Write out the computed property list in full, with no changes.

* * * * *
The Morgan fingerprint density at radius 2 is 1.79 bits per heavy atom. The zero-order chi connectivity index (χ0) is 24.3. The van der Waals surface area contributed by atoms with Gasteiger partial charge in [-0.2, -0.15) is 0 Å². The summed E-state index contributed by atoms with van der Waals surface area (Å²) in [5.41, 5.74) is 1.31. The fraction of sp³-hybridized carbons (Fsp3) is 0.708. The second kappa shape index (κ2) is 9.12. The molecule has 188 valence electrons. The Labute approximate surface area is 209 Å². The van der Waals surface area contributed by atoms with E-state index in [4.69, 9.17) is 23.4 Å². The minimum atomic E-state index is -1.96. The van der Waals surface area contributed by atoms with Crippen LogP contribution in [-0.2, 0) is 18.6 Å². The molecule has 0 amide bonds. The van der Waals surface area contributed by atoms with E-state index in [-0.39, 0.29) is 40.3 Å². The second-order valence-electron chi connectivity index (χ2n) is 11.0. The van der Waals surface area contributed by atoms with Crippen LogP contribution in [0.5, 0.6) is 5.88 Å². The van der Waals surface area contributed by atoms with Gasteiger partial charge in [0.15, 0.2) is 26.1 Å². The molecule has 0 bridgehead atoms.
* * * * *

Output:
The Morgan fingerprint density at radius 2 is 1.79 bits per heavy atom. The zero-order chi connectivity index (χ0) is 24.3. The van der Waals surface area contributed by atoms with Gasteiger partial charge in [-0.2, -0.15) is 0 Å². The summed E-state index contributed by atoms with van der Waals surface area (Å²) in [5.41, 5.74) is 1.31. The fraction of sp³-hybridized carbons (Fsp3) is 0.708. The second kappa shape index (κ2) is 9.12. The molecule has 188 valence electrons. The Labute approximate surface area is 209 Å². The van der Waals surface area contributed by atoms with E-state index in [4.69, 9.17) is 23.4 Å². The minimum atomic E-state index is -1.96. The van der Waals surface area contributed by atoms with Crippen LogP contribution in [-0.2, 0) is 18.6 Å². The molecule has 0 amide bonds. The van der Waals surface area contributed by atoms with E-state index in [-0.39, 0.29) is 40.3 Å². The second-order valence-electron chi connectivity index (χ2n) is 11.0. The van der Waals surface area contributed by atoms with Crippen LogP contribution in [0.5, 0.6) is 5.88 Å². The van der Waals surface area contributed by atoms with Gasteiger partial charge in [0.15, 0.2) is 26.1 Å². The molecule has 0 bridgehead atoms.